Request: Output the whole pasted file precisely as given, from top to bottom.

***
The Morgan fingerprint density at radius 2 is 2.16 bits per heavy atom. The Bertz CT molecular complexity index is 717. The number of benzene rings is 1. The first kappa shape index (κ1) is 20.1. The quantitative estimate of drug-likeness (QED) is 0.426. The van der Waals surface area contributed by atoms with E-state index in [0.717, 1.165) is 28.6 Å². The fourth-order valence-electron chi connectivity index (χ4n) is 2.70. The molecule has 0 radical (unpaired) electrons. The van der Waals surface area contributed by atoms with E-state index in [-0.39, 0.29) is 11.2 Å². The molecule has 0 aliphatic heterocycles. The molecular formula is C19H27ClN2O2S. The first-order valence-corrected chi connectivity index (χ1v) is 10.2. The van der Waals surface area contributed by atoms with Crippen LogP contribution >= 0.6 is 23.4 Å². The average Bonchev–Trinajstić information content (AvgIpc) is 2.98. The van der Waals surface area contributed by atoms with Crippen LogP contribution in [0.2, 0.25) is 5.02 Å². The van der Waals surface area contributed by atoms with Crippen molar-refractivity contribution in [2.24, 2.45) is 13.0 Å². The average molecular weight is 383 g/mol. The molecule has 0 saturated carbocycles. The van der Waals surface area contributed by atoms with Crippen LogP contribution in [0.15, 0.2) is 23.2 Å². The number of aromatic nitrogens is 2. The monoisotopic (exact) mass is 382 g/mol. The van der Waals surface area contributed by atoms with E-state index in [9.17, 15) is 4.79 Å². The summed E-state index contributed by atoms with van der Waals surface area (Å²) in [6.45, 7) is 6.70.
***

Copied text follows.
The Morgan fingerprint density at radius 2 is 2.16 bits per heavy atom. The Bertz CT molecular complexity index is 717. The number of benzene rings is 1. The first kappa shape index (κ1) is 20.1. The quantitative estimate of drug-likeness (QED) is 0.426. The van der Waals surface area contributed by atoms with E-state index in [0.717, 1.165) is 28.6 Å². The fourth-order valence-electron chi connectivity index (χ4n) is 2.70. The molecule has 0 radical (unpaired) electrons. The van der Waals surface area contributed by atoms with E-state index in [-0.39, 0.29) is 11.2 Å². The molecule has 0 aliphatic heterocycles. The molecular formula is C19H27ClN2O2S. The first-order valence-corrected chi connectivity index (χ1v) is 10.2. The van der Waals surface area contributed by atoms with Crippen LogP contribution >= 0.6 is 23.4 Å². The average Bonchev–Trinajstić information content (AvgIpc) is 2.98. The van der Waals surface area contributed by atoms with Crippen LogP contribution in [0.2, 0.25) is 5.02 Å². The van der Waals surface area contributed by atoms with Crippen molar-refractivity contribution in [2.24, 2.45) is 13.0 Å². The average molecular weight is 383 g/mol. The molecule has 0 saturated carbocycles. The van der Waals surface area contributed by atoms with Crippen LogP contribution in [0.15, 0.2) is 23.2 Å². The number of aromatic nitrogens is 2. The monoisotopic (exact) mass is 382 g/mol. The van der Waals surface area contributed by atoms with E-state index in [9.17, 15) is 4.79 Å². The summed E-state index contributed by atoms with van der Waals surface area (Å²) in [6.45, 7) is 6.70.